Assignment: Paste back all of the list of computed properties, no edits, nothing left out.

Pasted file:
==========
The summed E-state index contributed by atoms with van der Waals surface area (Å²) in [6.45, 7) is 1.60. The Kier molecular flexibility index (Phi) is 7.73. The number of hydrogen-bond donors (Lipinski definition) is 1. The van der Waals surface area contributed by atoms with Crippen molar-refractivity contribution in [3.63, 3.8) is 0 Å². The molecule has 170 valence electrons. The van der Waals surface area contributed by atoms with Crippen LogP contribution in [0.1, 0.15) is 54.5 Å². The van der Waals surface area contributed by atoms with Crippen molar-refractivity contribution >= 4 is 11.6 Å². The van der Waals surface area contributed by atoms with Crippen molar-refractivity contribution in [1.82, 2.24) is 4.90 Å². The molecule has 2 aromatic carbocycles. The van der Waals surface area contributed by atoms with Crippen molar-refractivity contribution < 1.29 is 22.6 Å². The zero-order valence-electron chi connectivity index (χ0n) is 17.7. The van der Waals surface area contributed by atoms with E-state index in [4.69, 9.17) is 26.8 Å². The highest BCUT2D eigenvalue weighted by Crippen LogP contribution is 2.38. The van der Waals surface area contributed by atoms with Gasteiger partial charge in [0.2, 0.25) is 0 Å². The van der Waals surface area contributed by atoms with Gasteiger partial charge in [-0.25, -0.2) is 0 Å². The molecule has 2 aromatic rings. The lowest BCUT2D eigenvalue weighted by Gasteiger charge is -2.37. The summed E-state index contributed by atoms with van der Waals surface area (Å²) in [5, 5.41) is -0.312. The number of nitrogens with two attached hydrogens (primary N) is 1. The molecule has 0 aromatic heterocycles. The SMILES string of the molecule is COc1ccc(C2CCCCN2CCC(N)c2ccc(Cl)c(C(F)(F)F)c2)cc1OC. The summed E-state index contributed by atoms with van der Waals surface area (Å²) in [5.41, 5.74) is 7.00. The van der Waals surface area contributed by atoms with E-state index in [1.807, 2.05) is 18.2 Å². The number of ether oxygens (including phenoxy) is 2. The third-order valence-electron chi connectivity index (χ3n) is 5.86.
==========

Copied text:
The summed E-state index contributed by atoms with van der Waals surface area (Å²) in [6.45, 7) is 1.60. The Kier molecular flexibility index (Phi) is 7.73. The number of hydrogen-bond donors (Lipinski definition) is 1. The van der Waals surface area contributed by atoms with Crippen molar-refractivity contribution in [3.63, 3.8) is 0 Å². The molecule has 170 valence electrons. The van der Waals surface area contributed by atoms with Crippen LogP contribution in [0.1, 0.15) is 54.5 Å². The van der Waals surface area contributed by atoms with Crippen molar-refractivity contribution >= 4 is 11.6 Å². The van der Waals surface area contributed by atoms with Crippen molar-refractivity contribution in [1.82, 2.24) is 4.90 Å². The molecule has 2 aromatic carbocycles. The van der Waals surface area contributed by atoms with Crippen molar-refractivity contribution < 1.29 is 22.6 Å². The zero-order valence-electron chi connectivity index (χ0n) is 17.7. The van der Waals surface area contributed by atoms with E-state index in [4.69, 9.17) is 26.8 Å². The highest BCUT2D eigenvalue weighted by Crippen LogP contribution is 2.38. The van der Waals surface area contributed by atoms with Gasteiger partial charge in [0.2, 0.25) is 0 Å². The van der Waals surface area contributed by atoms with Gasteiger partial charge in [-0.25, -0.2) is 0 Å². The molecule has 2 aromatic rings. The lowest BCUT2D eigenvalue weighted by Gasteiger charge is -2.37. The summed E-state index contributed by atoms with van der Waals surface area (Å²) in [5, 5.41) is -0.312. The number of nitrogens with two attached hydrogens (primary N) is 1. The molecule has 0 aromatic heterocycles. The SMILES string of the molecule is COc1ccc(C2CCCCN2CCC(N)c2ccc(Cl)c(C(F)(F)F)c2)cc1OC. The summed E-state index contributed by atoms with van der Waals surface area (Å²) in [5.41, 5.74) is 7.00. The van der Waals surface area contributed by atoms with E-state index in [1.807, 2.05) is 18.2 Å². The number of ether oxygens (including phenoxy) is 2. The third-order valence-electron chi connectivity index (χ3n) is 5.86.